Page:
Strength gained from mastering the transition phase of a resistance exercise is most applicable to one’s daily life – much more so than the bragging rights associated with how much weight was on the bar.  This can be where mommy strength is created, where the might of a daddy is developed, and where the power of the employee can be cultivated.  This is the kind of strength one will appreciate possessing – beyond the gym walls.

(an example of a seamless transition in a strength exercise)

Beyond pop: melody, lyrics, and structure…

A pop song is often underappreciated – just something to be heard as background noise or to pass the time.  However, there is much more behind a pop song than most people will ever recognize or appreciate.  There are benefits to a pop song far beyond superficial entertainment.  When one extracts the multitude of values contained in a pop song; the lyrics, the intentions, and the energy, and applies those values to their own frame of mind, a person’s world can be changed for the better.

Traditional strength training is often considered to be superficial, like a pop song.  Lifting weights equals bigger muscles, and more strength – big deal.

Like music though, strength training can offer much more when accepted on a more visceral level.  When one extracts the multitude of values, and better understands the reaching benefits of strength training, a person’s world can be changed for the better.

Of course the benefits of strength training don’t end there.  With regular strength training, one’s blood pressure can be reduced, attention spans can be increased, and mental acuity can be heightened. Strength training can promote better balance, enhance flexibility, and of course, improve our appearance.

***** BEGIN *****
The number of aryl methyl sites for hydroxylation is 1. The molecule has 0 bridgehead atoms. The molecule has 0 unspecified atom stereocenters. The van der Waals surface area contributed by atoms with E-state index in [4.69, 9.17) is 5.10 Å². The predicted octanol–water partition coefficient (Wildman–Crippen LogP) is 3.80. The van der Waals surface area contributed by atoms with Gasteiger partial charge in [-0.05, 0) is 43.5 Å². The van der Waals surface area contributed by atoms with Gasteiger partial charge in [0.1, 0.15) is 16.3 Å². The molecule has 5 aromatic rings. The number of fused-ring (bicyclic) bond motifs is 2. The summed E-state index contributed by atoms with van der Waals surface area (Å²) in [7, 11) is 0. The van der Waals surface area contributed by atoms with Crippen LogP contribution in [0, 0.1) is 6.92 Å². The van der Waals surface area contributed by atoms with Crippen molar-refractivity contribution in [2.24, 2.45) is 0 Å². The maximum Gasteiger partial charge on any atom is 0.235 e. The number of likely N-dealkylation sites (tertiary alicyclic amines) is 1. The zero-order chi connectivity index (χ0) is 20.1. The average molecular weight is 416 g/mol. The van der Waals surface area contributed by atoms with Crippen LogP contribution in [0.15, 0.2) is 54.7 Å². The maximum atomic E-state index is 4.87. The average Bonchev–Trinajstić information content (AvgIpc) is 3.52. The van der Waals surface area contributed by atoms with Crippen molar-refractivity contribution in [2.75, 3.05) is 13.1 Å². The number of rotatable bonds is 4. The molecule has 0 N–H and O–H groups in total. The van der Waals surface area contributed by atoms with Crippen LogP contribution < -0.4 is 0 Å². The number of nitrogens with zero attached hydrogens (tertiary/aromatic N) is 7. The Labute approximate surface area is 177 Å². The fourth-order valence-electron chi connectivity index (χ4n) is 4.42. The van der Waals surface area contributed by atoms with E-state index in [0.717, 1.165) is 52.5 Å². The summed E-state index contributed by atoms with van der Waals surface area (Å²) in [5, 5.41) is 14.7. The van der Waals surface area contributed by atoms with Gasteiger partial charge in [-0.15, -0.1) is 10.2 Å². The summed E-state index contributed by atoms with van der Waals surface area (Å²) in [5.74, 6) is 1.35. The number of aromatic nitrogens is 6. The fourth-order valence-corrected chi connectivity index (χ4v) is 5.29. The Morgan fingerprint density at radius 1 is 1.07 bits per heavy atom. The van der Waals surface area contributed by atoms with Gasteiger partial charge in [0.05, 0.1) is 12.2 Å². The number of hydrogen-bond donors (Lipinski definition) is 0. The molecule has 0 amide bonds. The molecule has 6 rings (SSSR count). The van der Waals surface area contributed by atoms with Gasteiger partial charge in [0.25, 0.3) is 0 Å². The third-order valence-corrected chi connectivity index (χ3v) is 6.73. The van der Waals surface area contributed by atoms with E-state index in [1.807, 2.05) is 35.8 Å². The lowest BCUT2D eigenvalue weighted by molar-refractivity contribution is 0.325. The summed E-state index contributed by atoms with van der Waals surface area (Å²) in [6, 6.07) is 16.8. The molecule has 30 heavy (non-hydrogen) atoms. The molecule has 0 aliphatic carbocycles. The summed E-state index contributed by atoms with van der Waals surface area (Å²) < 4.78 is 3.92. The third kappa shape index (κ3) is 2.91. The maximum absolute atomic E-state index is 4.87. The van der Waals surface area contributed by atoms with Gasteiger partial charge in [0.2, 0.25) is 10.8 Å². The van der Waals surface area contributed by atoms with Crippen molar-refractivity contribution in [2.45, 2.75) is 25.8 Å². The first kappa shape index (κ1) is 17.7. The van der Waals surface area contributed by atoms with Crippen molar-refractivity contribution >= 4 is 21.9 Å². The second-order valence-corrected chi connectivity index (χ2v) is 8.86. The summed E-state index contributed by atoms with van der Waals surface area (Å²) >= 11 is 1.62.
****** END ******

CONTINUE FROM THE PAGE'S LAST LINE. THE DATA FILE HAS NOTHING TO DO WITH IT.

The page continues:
Of course all of that should be music to everyone’s ears. Be well… rc


Please check back in 2 weeks to see what happens when I push the “stop” button on the blender in my head.  Oh, and there is this from The Cure, my favorite pop song — EVER!  Enjoy…


There’s no such thing as bad, only different levels of good…

When speaking to friends on the subject of pizza, I am always quick to say,

“Pizza is like sex and music; there is no such thing as bad, only different levels of good”.

Exercise can be part of that equation as well…


The tail of two friends…

Two friends from the Midwest, both of them very fitness minded, each sent me two separate articles this week, each unaware of the other.

One friend, VDB, sent me this one titled, The Five Most Overrated Exercises You Can’t Stop Doing.

The other friend, TJ, sent me this one titled, Worthless Exercises You Probably Do.

As far as the overratedness or worthlessness of exercises go, these are relative statements, and always cause me to cringe when I read such blind assertions.

I argue for thinking…

Through several decades of reading on the subject of exercise, I have seen many articles like these.  I have never seen such articles make strong arguments against the exercises they list.  They usually go into very little detail to support their argument, and never do they consider the peripheral utility of such exercises, or consider the values these exercises may offer on a more visceral level.

It’s sort of like saying, “I hate that candidate.”  Fair enough.  Now tell me why, and support your argument…

I can make an argument, and often do, that there are no worthless exercises if they are done properly — that there is utility, on some level, in all mindful movement performed by a capable body.

Some exercises have more utility than others for a particular outcome, say, functional fitness vs. aesthetic fitness.  Even those terms though, functional fitness, and aesthetic fitness aren’t necessarily exclusive from one-another.